Composition is just the science of combination. It’s learning how to draw the viewer’s eye exactly where you want it to go, in and through your artwork. With tattooing, composition is probably the most important aspect of the work.
Flow and antiflow are key to both the success of a tattoo, and the wearer’s appreciation of your work.
When you start putting together a tattoo drawing, the very first and most important thing you should think about is the structure of the body underneath it. Think about whether the area will distort, stretch, or bend, making the image look incorrect; about whether the image’s direction will fight the engineering of the musculature it will be tattooed on.
Guy Aitchison has some excellent diagrams of this principle in his book “Reinventing the Tattoo”, if you don’t already own this book I’d strongly suggest you get a copy. It’s available at his website, if you are a professional artist.
For example, let’s say you are doing a tattoo that is pretty common, a piece on the inside of the wearer’s forearm. from the knob of the wrist under the pinky, to the outside of the elbow, is a diagonal line of flow that represents the muscle structure underneath the skin. The force of the forearm muscle is made to curve this way so that you can turn your hand palm up or palm down. That is the biggest muscle in the area, and you can see it bulge up over the top of the elbow into the bicep. It’s an important part of the arm, this area, very visible.
So look at your own forearm on the inside. If you have a marker handy, draw a line from below your pinky by your wrist, to the outside/thumb side of your elbow ditch. There’s the basis of your flow.
Also this area is a long, thin oval (for most people). If you have paper, draw a long oval on it, with that diagonal line across it showing where that muscle goes. Now you have a compositional beginning. You know where you want their eye to move through the deisgn, and if you can convince their eye to follw that curved diagonal across the arm, you’ll have made that arm look more attractive.
Anton Lavey said that the basic most attractive shape to the human eye is the S curve. He was right. A looping double curve draws our eye in, seducing it gently, making us want to see more. Think of the classic two-handed s-curve of the old cartoons, which makes the silhouette of a voluptuous woman. This is the kind of seduction we want to unleash on the viewer’s eye.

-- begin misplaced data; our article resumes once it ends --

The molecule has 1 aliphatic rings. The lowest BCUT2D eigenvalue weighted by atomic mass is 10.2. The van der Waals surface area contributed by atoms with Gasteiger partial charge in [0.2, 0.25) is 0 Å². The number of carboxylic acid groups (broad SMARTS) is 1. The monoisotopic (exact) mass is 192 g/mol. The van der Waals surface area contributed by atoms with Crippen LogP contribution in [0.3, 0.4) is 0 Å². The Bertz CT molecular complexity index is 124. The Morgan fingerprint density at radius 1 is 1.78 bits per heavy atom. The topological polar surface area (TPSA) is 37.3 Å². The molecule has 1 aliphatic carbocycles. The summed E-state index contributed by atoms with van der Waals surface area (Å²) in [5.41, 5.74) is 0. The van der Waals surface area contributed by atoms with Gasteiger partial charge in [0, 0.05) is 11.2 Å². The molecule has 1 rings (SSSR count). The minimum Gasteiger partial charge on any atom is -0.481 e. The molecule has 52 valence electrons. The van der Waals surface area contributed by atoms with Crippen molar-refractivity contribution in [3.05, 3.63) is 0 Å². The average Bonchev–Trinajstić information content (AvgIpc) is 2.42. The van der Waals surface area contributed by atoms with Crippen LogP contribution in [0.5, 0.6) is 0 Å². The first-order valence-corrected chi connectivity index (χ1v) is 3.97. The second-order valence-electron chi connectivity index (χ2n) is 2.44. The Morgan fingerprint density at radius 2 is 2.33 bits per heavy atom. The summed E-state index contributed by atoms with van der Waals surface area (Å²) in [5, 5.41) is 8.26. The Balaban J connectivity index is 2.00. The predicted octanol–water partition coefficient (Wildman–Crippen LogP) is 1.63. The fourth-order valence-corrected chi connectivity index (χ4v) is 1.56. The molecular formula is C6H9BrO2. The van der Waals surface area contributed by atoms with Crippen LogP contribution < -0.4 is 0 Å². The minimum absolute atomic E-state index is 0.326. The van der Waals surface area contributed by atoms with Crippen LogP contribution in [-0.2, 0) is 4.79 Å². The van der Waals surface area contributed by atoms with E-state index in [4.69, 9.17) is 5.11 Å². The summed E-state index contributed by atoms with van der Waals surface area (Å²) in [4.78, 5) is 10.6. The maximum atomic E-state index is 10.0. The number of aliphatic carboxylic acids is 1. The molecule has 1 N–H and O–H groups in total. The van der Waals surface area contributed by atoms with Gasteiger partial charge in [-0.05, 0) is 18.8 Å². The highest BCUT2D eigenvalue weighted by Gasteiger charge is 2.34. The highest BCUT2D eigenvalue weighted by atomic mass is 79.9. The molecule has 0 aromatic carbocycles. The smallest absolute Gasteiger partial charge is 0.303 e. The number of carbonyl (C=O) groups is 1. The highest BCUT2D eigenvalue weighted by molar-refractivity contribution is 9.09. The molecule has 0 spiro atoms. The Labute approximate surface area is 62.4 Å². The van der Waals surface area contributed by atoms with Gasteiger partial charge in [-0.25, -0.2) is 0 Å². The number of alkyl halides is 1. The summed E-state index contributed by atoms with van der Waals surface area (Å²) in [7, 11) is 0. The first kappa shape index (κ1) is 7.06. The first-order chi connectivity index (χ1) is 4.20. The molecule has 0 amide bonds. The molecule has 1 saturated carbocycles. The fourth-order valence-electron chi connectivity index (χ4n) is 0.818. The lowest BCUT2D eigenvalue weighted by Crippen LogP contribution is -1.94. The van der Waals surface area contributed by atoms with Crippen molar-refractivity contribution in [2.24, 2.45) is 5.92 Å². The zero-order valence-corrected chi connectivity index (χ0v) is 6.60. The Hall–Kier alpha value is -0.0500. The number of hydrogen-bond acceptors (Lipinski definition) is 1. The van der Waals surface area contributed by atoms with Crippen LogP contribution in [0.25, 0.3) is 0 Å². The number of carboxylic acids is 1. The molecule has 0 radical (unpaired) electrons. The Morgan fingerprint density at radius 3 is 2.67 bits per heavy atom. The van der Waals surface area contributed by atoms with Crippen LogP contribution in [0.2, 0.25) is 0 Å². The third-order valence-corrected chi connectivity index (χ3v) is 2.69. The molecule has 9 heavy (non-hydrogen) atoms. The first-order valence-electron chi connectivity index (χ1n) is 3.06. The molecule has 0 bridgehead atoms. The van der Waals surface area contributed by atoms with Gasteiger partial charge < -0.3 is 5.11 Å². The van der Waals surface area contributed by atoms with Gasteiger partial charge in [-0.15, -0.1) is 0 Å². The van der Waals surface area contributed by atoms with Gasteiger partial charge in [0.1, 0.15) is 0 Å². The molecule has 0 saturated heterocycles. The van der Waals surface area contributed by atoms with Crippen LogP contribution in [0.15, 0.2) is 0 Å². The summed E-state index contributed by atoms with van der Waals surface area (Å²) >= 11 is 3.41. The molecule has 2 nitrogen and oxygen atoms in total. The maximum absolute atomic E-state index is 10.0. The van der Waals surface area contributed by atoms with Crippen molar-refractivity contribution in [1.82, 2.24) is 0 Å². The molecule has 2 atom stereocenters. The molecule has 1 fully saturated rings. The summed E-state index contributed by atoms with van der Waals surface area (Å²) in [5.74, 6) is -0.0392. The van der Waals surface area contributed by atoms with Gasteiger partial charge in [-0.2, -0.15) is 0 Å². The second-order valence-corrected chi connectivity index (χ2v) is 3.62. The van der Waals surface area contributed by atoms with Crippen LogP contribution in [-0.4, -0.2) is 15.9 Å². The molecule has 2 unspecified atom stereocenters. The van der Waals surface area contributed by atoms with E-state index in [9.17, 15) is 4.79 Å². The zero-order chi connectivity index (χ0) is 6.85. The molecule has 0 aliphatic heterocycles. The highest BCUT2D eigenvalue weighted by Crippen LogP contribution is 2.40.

It doesn’t matter what the subject of the tattoo will be, what colors, or anything at this point.
Composition is the science of combination- you’re going to combine the general shapes of the design into something attractive, that fits the form under it, in order to make a pleasing composition for the tattoo. You can plug any subject or object into a good composition and it will retain its strength.
If you want something very abrupt and masculine, try using a right angle instead of a curve. Squaring off curves within a composition makes it more jagged, more macho, more sudden and abrupt. The viewer’s eye will stop short at each corner, before comntinuing, so make sure there is something interesting there for it to rest on.
Leave some areas for the eye to rest. Cramming a wealth of detail into a piece just makes it confusing to look at- pick the important part of the composition, and do your high-impact detail there, and nowhere else. This way the person looking at the piece will be drawn right in to the most dramatic and awesome part of the tattoo, without feeling overwhelmed or confused.
I’ll post part two of this guide tomorrow!
originally published Feb 2, 2008